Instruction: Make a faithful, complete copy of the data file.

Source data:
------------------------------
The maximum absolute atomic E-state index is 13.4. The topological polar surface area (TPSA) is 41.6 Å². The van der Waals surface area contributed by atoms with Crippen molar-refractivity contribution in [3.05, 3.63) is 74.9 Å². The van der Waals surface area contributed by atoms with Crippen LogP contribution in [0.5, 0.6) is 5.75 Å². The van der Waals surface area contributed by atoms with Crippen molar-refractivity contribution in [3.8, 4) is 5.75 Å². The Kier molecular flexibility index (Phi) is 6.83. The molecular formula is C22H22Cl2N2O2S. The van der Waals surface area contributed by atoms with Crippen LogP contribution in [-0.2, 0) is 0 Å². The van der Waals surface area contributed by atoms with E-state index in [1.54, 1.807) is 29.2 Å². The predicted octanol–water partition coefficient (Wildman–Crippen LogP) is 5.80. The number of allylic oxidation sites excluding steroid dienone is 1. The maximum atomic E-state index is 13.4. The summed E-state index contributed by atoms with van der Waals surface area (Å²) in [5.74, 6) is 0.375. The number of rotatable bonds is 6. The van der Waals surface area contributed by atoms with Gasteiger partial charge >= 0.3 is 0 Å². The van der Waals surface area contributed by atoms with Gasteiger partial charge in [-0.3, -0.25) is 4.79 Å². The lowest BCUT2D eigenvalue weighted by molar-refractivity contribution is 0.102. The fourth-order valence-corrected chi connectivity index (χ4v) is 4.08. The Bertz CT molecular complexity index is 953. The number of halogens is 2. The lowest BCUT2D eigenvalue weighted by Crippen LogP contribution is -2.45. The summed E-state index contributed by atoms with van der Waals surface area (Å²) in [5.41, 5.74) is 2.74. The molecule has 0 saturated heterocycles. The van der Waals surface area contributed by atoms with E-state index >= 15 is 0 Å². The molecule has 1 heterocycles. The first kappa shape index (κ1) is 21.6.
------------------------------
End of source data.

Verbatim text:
The maximum absolute atomic E-state index is 13.4. The topological polar surface area (TPSA) is 41.6 Å². The van der Waals surface area contributed by atoms with Crippen molar-refractivity contribution in [3.05, 3.63) is 74.9 Å². The van der Waals surface area contributed by atoms with Crippen LogP contribution in [0.5, 0.6) is 5.75 Å². The van der Waals surface area contributed by atoms with Crippen molar-refractivity contribution in [3.8, 4) is 5.75 Å². The Kier molecular flexibility index (Phi) is 6.83. The molecular formula is C22H22Cl2N2O2S. The van der Waals surface area contributed by atoms with Crippen LogP contribution in [-0.2, 0) is 0 Å². The van der Waals surface area contributed by atoms with E-state index in [1.54, 1.807) is 29.2 Å². The predicted octanol–water partition coefficient (Wildman–Crippen LogP) is 5.80. The number of allylic oxidation sites excluding steroid dienone is 1. The maximum atomic E-state index is 13.4. The summed E-state index contributed by atoms with van der Waals surface area (Å²) in [5.74, 6) is 0.375. The number of rotatable bonds is 6. The van der Waals surface area contributed by atoms with Gasteiger partial charge >= 0.3 is 0 Å². The van der Waals surface area contributed by atoms with Gasteiger partial charge in [-0.3, -0.25) is 4.79 Å². The lowest BCUT2D eigenvalue weighted by molar-refractivity contribution is 0.102. The fourth-order valence-corrected chi connectivity index (χ4v) is 4.08. The Bertz CT molecular complexity index is 953. The number of halogens is 2. The lowest BCUT2D eigenvalue weighted by Crippen LogP contribution is -2.45. The summed E-state index contributed by atoms with van der Waals surface area (Å²) in [5.41, 5.74) is 2.74. The molecule has 0 saturated heterocycles. The van der Waals surface area contributed by atoms with E-state index >= 15 is 0 Å². The molecule has 1 heterocycles. The first kappa shape index (κ1) is 21.6.